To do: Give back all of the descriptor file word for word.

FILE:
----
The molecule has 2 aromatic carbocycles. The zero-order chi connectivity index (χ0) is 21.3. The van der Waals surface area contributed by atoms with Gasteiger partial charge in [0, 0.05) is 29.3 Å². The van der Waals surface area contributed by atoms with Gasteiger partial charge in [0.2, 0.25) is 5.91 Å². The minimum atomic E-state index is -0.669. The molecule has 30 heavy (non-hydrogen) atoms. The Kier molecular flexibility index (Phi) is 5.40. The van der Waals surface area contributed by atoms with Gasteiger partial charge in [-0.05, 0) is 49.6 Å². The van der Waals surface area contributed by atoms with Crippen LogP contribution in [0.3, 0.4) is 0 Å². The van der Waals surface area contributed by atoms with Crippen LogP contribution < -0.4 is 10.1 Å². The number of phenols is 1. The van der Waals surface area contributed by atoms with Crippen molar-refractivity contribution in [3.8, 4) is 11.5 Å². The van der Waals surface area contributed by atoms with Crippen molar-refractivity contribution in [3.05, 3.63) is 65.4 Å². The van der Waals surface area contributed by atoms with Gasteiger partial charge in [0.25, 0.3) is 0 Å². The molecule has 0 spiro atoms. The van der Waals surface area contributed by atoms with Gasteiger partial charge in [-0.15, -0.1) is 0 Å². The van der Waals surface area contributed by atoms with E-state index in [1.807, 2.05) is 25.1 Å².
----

The molecule has 2 aromatic carbocycles. The zero-order chi connectivity index (χ0) is 21.3. The van der Waals surface area contributed by atoms with Gasteiger partial charge in [0, 0.05) is 29.3 Å². The van der Waals surface area contributed by atoms with Gasteiger partial charge in [0.2, 0.25) is 5.91 Å². The minimum atomic E-state index is -0.669. The molecule has 30 heavy (non-hydrogen) atoms. The Kier molecular flexibility index (Phi) is 5.40. The van der Waals surface area contributed by atoms with Gasteiger partial charge in [-0.05, 0) is 49.6 Å². The van der Waals surface area contributed by atoms with Crippen LogP contribution in [0.3, 0.4) is 0 Å². The van der Waals surface area contributed by atoms with Crippen LogP contribution < -0.4 is 10.1 Å². The number of phenols is 1. The van der Waals surface area contributed by atoms with Crippen molar-refractivity contribution in [3.8, 4) is 11.5 Å². The van der Waals surface area contributed by atoms with Crippen molar-refractivity contribution in [3.05, 3.63) is 65.4 Å². The van der Waals surface area contributed by atoms with Gasteiger partial charge in [0.25, 0.3) is 0 Å². The molecule has 0 spiro atoms. The van der Waals surface area contributed by atoms with Gasteiger partial charge in [-0.15, -0.1) is 0 Å². The van der Waals surface area contributed by atoms with E-state index in [1.807, 2.05) is 25.1 Å².